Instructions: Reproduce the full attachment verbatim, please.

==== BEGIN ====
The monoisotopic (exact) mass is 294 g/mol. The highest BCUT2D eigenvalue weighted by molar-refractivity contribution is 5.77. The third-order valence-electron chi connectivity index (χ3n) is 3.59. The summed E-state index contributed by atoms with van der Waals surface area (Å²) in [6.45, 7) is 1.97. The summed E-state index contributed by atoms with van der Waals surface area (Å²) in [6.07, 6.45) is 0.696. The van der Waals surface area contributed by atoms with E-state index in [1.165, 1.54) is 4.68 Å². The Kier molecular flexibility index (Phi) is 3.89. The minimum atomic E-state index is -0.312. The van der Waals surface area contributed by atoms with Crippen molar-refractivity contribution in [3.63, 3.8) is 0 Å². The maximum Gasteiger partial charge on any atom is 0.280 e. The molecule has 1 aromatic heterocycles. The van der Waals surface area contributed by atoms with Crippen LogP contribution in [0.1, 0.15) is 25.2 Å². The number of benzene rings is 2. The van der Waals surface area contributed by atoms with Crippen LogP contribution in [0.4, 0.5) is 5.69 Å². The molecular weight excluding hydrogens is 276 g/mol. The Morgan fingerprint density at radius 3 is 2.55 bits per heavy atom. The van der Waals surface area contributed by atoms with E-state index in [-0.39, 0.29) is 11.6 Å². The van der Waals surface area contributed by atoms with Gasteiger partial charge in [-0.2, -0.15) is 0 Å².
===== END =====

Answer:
The monoisotopic (exact) mass is 294 g/mol. The highest BCUT2D eigenvalue weighted by molar-refractivity contribution is 5.77. The third-order valence-electron chi connectivity index (χ3n) is 3.59. The summed E-state index contributed by atoms with van der Waals surface area (Å²) in [6.45, 7) is 1.97. The summed E-state index contributed by atoms with van der Waals surface area (Å²) in [6.07, 6.45) is 0.696. The van der Waals surface area contributed by atoms with E-state index in [1.165, 1.54) is 4.68 Å². The Kier molecular flexibility index (Phi) is 3.89. The minimum atomic E-state index is -0.312. The van der Waals surface area contributed by atoms with Crippen molar-refractivity contribution in [3.63, 3.8) is 0 Å². The maximum Gasteiger partial charge on any atom is 0.280 e. The molecule has 1 aromatic heterocycles. The van der Waals surface area contributed by atoms with Crippen LogP contribution in [0.1, 0.15) is 25.2 Å². The number of benzene rings is 2. The van der Waals surface area contributed by atoms with Crippen LogP contribution in [0.4, 0.5) is 5.69 Å². The molecular weight excluding hydrogens is 276 g/mol. The Morgan fingerprint density at radius 3 is 2.55 bits per heavy atom. The van der Waals surface area contributed by atoms with E-state index in [-0.39, 0.29) is 11.6 Å². The van der Waals surface area contributed by atoms with Gasteiger partial charge in [-0.2, -0.15) is 0 Å².